How do I vacate my possession of Controlled Substance conviction or (Blake Issue)
The Washington State Supreme Court ruling in State v. Blake,197 Wn.2d 170, 481 P.3d 521 (2021) issued February 25, 2021, declared the current Possession of a Controlled Substance law unconstitutional. The decision has great impact on many citizens. However, the resolution will take time to implement.
Grays Harbor County has set a prioritization process to resolve those incarcerated facing release. If one has a conviction for Possession of a Controlled Substance, it may be removed from the criminal history record. The removal may result in an adjustment to a sentence for a crime based on a revised offender score; removal of a felony from criminal history and /or a challenge to any criminal charge predicated upon the initial conviction.
If you believe you are entitled to relief under the Blake decision, and if you are indigent and unable to afford your own counsel, provide the following information by
Mail: Department of Public Defense
100 W. Broadway # 1, Montesano, WA 98563
OR email: email@example.com
SB 6164 Update Resentencing
The Washington legislature recently passed a law recognizing that our system sometimes gets things wrong. This law, SB 6164, provides a second look—a way for courts to reconsider a defendant’s sentence. SB 6164 took effect on June 11, 2020. It is codified as RCW 36.27.130.
CAUTION TO families of incarcerated individuals to recent solicitations for unnecessary, high-cost services. Families are receiving cold calls and being told that, if they want to request a resentencing hearing from a prosecutor’s office under a recently-passed law, they need certified court documents. The cost quoted: $1,500.
and record of rehabilitation while incarcerated; evidence that reflects whether age, time served, and
diminished physical condition, if any, have reduced the inmate's risk for future violence; and evidence
that reflects changed circumstances since the inmate's original sentencing such that the inmate's
continued incarceration no longer serves the interests of justice.
What is my public defender's phone number, email address or physical address?
The Washington State Bar Association (WSBA) licenses all attorneys in Washington StateAll public defense attorneys are contractors. WSBA maintains all contact information for all attorney.
If you do not know your attorney's name, you may contact the Department of Public Defense. Other identifying questions will be asked to ensure information is appropriately provided.
How do I pay my fines or what should I do if I cannot pay them?
Pay fines directly to the court that ordered them. Contact District Court Administration, or the Superior Court Clerk’s Office directly to make payment arrangements or to discuss inability to pay.
Grays Harbor County District Court (360) 249-3441.
Grays Harbor County Superior Court Clerk's Office (360) 249-3842.
To make a payment by phone, please call: 877-793-8935.
**Paga con tarjeta de credito o debito. Linea gratuita: 877-793-8935**
How can I get my court costs lowered?
The court determines the amount to be paid as a fine or court cost- Legal Financial Obligations should be individually considered based on the financial situation of each individual. State v. Blazina (2015), the Washington Supreme Court unanimously ruled that courts must take into consideration a defendant’s ability to pay before imposing LFOs. The Court ruled that trial courts must make “an individualized inquiry” into the defendant’s current and future ability to pay before imposing court costs, and must consider important factors, such as incarceration and the defendant’s other debts.
Moreover, the Court stated that if a person receives public assistance or has an income at or below the poverty level, then courts should seriously question that person’s ability to pay LFOs.
An individual may file a motion with the court requesting a reduction in legal financial obligations. The court will require a current LFO calculation form, bank statements, and employment or government subsidy records.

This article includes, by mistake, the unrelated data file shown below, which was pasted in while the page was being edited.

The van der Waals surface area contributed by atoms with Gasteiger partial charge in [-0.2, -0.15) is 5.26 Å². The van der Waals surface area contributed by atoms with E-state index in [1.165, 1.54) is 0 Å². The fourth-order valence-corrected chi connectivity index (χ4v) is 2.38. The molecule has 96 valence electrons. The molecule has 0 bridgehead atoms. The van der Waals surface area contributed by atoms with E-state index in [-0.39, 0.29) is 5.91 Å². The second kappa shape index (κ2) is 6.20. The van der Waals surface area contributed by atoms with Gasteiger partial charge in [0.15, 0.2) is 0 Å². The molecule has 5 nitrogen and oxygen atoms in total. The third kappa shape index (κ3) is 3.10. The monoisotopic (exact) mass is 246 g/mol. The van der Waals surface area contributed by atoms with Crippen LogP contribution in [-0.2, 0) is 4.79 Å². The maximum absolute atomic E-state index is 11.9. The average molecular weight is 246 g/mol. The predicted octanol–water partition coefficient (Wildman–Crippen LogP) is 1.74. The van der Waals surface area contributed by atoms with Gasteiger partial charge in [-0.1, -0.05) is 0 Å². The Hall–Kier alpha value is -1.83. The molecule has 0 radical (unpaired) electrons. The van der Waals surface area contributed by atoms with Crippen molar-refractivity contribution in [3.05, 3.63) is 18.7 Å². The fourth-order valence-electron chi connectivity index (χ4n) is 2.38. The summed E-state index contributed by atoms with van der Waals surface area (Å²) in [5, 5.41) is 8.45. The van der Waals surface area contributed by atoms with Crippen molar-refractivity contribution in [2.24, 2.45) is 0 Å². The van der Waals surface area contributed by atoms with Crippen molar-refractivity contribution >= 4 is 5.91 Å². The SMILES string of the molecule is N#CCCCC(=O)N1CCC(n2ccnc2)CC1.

I have a warrant for my arrest; What should I do?
Grays Harbor County District Court
If your warrant is for missing a court date in District Court, you may request a warrant quash hearing. Go to the District Court on Friday between 12:30 and 1:00 PM. Check in at the counter with photo ID. The court holds quash hearings on Fridays at 1:15 PM.
Grays Harbor County Superior Court
If your warrant is for missing a court date in Superior Court, contact your public defense attorney immediately. If you missed court because of a legitimate emergency, provide that documentation to your public defense attorney so he/she may request the warrant be quashed. If your public defense attorney is unable to have your warrant quashed you will havee to turn yourself in. If your warrant is for a new criminal charge, you will need to turn yourself in.
How do I turn myself in?
The Grays Harbor County Jail accepts people turning themselves in for warrants in the jail lobby. Since the jail is open 24 hours a day 7 days a week, we highly recommend surrender on Tuesdays and Wednesdays to avoid weekend stays and heavy court dockets. Grays harbor County Jail: (360) 964-1717.
How do I find out my court date?
If you need to verify your court date, you may contact the court or go to the Washington Courts Website.
Grays Harbor County District Court (360) 249-3441
Grays Harbor County Superior Court Clerk's Office (360) 249-3842
For info, go to:
select: FIND MY COURT DATE.
How can I get a public defender?
Public defense attorneys are appointed by the court, for those who qualify for indigent defense If you have not been to court yet, you will have the opportunity to request a public defense attorney at your arraignment. If you have already been to court, declined a public defender and want to change your mind, you can do so at your next court appearance. No public defense attorney may meet with you to discuss the matters of your case prior to the court appointing an attorney to your case.
Can I get a new judge?
The notice of disqualification must be filed and called to the attention of the judge before the judge has made any discretionary ruling in the case.
A judge who has been disqualified under this section may decide such issues as the parties agree in writing or on the record in open court.
No party is permitted to disqualify more than one judge in any matter under this section of the law.
Even though they may involve discretion, the following actions by a judge do not cause the loss of the right to file a notice of disqualification against that judge: Arranging the calendar, setting a date for a hearing or trial, ruling on an agreed continuance, issuing an arrest warrant, presiding over criminal preliminary proceedings under CrR 3.2.1, arraigning the accused, fixing bail, and presiding over juvenile detention and release hearings.
What can I do to help out my case?
- Keep your attorney informed of your current address, phone number and email. If you are or were in custody, contact your attorney as soon as you are released.
- Write notes about the facts of your case, questions, and the things to discuss before you meet with your lawyer.
- Avoid discussing the facts of your case with anyone but your lawyer or investigator.